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Designing loan modifications to address the mortgage crisis and the making home affordable program

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Listed:
  • Lawrence R. Cordell
  • Karen E. Dynan
  • Andreas Lehnert
  • J. Nellie Liang
  • Eileen Mauskopf

Abstract

Delinquencies on residential mortgages and home foreclosures have risen dramatically in the past couple of years. The mortgage losses triggered a broad-based financial crisis and severe recession, which, in turn, exacerbated the initial financial distress faced by homeowners. Although servicers increased their loss mitigation efforts as defaults began to mount, foreclosures continued to occur in cases where both the borrower and investor would be better off if such an outcome were avoided. The U.S. government has engaged in a number of initiatives to reduce such foreclosures. This paper examines the economic underpinnings of the Administration's loan modification program, the Home Affordable Modification Program (HAMP). We argue that HAMP should help many borrowers avoid foreclosure, as its key features—a standardized protocol, incentive fees for servicers, and a requirement that the first lien mortgage payment be reduced to 31 percent of gross income—alleviate some of the previous obstacles to successful modifications. That said, HAMP is not well-suited to address payment problems associated with job loss because the required modification in such cases would often be too costly to qualify for the program. In addition, the focus of the program on reducing the payments associated with the mortgage rather than the principal of the mortgage may limit its effectiveness when the homeowner's equity is sufficiently negative. In this case, recent government efforts to establish a protocol for short sales should be a useful tool in avoiding costly foreclosure.

Suggested Citation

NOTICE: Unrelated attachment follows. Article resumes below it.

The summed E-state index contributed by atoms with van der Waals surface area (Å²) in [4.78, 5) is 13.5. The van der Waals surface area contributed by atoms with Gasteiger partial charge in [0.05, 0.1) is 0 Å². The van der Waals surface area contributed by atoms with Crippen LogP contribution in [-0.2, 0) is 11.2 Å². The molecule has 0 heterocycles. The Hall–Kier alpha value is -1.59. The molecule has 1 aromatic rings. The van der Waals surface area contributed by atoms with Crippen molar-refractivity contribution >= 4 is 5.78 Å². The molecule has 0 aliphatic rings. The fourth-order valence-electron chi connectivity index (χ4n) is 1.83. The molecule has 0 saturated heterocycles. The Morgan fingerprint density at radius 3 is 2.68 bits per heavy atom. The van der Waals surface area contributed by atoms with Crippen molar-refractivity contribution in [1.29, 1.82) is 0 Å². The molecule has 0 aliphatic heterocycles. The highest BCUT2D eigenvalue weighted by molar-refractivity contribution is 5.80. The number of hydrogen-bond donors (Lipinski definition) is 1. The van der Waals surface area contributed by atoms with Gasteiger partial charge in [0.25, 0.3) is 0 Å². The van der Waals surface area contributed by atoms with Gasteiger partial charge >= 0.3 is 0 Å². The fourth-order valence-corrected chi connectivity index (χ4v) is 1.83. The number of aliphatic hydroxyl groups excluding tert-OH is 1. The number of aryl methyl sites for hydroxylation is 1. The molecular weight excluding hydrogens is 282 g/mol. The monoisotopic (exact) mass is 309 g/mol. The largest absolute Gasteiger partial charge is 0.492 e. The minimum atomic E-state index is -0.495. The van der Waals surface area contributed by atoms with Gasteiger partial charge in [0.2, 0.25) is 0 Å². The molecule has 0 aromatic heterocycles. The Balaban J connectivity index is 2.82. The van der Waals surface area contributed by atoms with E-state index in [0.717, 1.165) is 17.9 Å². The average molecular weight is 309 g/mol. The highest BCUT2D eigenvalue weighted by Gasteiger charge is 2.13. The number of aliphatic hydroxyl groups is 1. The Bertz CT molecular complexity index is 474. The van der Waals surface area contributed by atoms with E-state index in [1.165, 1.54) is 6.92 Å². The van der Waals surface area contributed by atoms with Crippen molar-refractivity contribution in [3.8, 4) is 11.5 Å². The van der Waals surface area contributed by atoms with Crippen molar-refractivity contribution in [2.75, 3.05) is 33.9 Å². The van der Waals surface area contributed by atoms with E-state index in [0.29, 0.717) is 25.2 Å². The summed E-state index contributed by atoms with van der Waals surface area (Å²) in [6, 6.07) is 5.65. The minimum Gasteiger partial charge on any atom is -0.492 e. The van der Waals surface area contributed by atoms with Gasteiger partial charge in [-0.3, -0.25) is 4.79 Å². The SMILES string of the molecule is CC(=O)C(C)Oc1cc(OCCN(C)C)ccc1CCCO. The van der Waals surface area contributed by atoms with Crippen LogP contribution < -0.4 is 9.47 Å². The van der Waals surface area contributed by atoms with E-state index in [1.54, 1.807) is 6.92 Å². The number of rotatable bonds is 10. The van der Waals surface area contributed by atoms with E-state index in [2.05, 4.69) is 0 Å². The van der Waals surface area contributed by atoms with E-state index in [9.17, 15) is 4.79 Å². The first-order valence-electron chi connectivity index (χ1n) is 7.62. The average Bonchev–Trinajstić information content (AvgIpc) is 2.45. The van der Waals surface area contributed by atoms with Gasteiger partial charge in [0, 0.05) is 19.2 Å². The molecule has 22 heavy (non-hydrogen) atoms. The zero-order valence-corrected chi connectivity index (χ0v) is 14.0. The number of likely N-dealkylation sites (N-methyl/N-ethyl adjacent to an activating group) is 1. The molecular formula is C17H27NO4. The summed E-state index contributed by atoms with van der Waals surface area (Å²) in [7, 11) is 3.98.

• Lawrence R. Cordell & Karen E. Dynan & Andreas Lehnert & J. Nellie Liang & Eileen Mauskopf, 2009. "Designing loan modifications to address the mortgage crisis and the making home affordable program," Finance and Economics Discussion Series 2009-43, Board of Governors of the Federal Reserve System (U.S.).
  • Handle: RePEc:fip:fedgfe:2009-43
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    Citations

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    Cited by:

    1. Agarwal, Sumit & Amromin, Gene & Ben-David, Itzhak & Chomsisengphet, Souphala & Evanoff, Douglas D., 2011. "The role of securitization in mortgage renegotiation," Journal of Financial Economics, Elsevier, vol. 102(3), pages 559-578.
    2. J. Michael Collins & Carolina Reid, 2010. "Who receives a mortgage modification? Race and income differentials in loan workouts," Community Development Investment Center Working Paper 2010-07, Federal Reserve Bank of San Francisco.
    3. Been, Vicki & Weselcouch, Mary & Voicu, Ioan & Murff, Scott, 2013. "Determinants of the incidence of U.S. Mortgage Loan Modifications," Journal of Banking & Finance, Elsevier, vol. 37(10), pages 3951-3973.
    4. repec:kap:jrefec:v:55:y:2017:i:4:d:10.1007_s11146-016-9566-z is not listed on IDEAS
    5. W. Scott Frame, 2010. "Estimating the effect of mortgage foreclosures on nearby property values: a critical review of the literature," Economic Review, Federal Reserve Bank of Atlanta.
    6. Agarwal, Sumit & Amromin, Gene & Ben-David, Itzhak & Chomsisengphet, Souphala & Evanoff, Douglas D., 2010. "Market-Based Loss Mitigation Practices for Troubled Mortgages Following the Financial Crisis," Working Paper Series 2010-19, Ohio State University, Charles A. Dice Center for Research in Financial Economics.

    More about this item

    Keywords

    Mortgage loans ; Foreclosure;

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